A manually adjustable windshield with a pistol-grip handle is designed to direct the oncoming wind blast where the rider wants it, but even in its most upright position (which is oddly at its second-to-last setting) it can’t push the bubble entirely over a tall rider’s helmet. Most of the rest of the controls are fairly easy to use from the saddle. Problem is, there are so many buttons and switches on the handlebars — an issue in this segment that’s not unique to Harley-Davidson — that riders are going to have to get to know them really well before hitting the road. And even though the digital dash is bright, crisp and well-sized, some of the readouts are too small to see without taking your eyes off the road for too long.
The Revolution engine, which unlike most H-D V-twins shares a case with the transmission, is a stressed member of the frame. There’s a front frame, a mid frame and a subframe at the rear that supports the rider and passenger. The end result is a stiff chassis that lets the front and rear suspension systems work efficiently. On-road handling is very good, with easy transitions from left to right, and plenty of available lean angle. Rolling into the throttle provides strong thrust, and in part because the traction control adjusts its sensitivity based on lean angle, the bike instills a sense of confidence to keep exploring its limits.
I spent most of our time riding in Road mode. It never rained during our week with the Pan America, but it was obvious that Rain mode cuts power and throttle sensitivity. The two Off-Road modes are useful, naturally, off road. The standard Off-Road mode eases the power delivery and amps up the traction control and linked ABS brakes. Off-Road Plus reduces traction control intervention and allows experienced riders to lock up the brakes. Traction control is fully defeatable, allowing for tail-out antics on the dirt.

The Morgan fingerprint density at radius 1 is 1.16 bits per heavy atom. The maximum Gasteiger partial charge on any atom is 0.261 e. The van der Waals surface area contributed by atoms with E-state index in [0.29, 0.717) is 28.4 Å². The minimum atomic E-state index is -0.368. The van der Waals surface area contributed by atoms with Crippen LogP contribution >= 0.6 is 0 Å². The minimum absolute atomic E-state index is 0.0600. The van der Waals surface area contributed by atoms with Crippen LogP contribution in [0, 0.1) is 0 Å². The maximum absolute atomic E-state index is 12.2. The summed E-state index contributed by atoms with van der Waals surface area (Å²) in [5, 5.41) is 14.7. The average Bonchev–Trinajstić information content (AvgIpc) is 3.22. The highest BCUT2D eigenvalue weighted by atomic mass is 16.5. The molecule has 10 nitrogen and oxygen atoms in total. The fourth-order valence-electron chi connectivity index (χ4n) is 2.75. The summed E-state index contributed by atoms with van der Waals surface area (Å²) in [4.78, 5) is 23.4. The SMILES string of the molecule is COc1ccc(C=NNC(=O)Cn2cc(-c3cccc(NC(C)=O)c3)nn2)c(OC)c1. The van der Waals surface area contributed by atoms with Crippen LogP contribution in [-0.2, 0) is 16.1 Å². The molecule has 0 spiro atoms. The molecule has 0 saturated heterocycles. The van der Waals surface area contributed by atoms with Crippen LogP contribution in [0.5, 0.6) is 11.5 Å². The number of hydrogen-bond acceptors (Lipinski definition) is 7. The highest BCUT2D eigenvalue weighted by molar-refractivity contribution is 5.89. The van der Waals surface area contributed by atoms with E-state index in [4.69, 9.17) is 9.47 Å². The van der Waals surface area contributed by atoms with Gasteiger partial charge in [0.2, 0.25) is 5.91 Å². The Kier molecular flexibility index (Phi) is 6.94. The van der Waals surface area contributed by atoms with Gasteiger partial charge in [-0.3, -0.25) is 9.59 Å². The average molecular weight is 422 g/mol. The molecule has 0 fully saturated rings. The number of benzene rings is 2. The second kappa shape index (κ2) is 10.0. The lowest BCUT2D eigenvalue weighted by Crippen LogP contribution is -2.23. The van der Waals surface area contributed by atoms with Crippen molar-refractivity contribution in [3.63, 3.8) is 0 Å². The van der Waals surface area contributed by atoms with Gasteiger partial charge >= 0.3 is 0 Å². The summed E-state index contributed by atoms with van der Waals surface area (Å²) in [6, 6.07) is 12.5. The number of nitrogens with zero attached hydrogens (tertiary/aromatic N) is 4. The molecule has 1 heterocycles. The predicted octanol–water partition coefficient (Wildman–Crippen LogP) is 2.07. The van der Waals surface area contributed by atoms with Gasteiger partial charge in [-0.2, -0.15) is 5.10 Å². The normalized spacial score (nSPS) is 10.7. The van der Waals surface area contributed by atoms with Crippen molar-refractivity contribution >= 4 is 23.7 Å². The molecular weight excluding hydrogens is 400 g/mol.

I rode the bike with its stock Michelin Scorcher Adventure tires, so I didn’t venture too far off into the rocks or mud. Heavy gravel and loose sand did cause the bike to wander a bit, but its good weight distribution (though I had a backpack with 20 pounds of gear in the top case), solid ergonomics and rational geometry meant that it never felt so hairy that I needed to slow down. One side effect of relatively low-speed riding is that there isn’t enough airflow to push hot air away from the engine, and the Pan America’s powerplant puts out a lot of heat.
Out of the dirt and onto the highway, the first thing that becomes obvious when riding the Pan America is that it’s got plenty of power. Accelerating up to extra-legal speeds is a flick of the wrist and a couple of left-toe gear changes away, and the strong upper-rpm punch makes passing 18-wheelers a cinch.
One of the best things about this class of bikes is that they can switch between on- and off-pavement adventures at the rider’s whim. The Pan America executes this transition very well, despite an obvious bias toward the asphalt. All the electronic doodads outlined above work wonders to alter the Pan America’s dynamics from sporty tourer to capable off-roader, particularly the adjustable suspension and engine maps.
By now, it should be obvious that I think Harley-Davidson has made an excellent adventure touring motorcycle. After all, I said as much right off the bat. And at $17,319 for the base model or $19,999 for the Special model that I tested, it’s even priced competitively. Thing is, there are several very good adventure bikes that H-D is competing with, not the least of which is the segment-defining BMW R 1250 GS. Is the Pan America better than its rivals? No, not really. But it’s right in the ballpark, and that’s a major win for the American brand that needs nothing more than to bring new riders into its showrooms.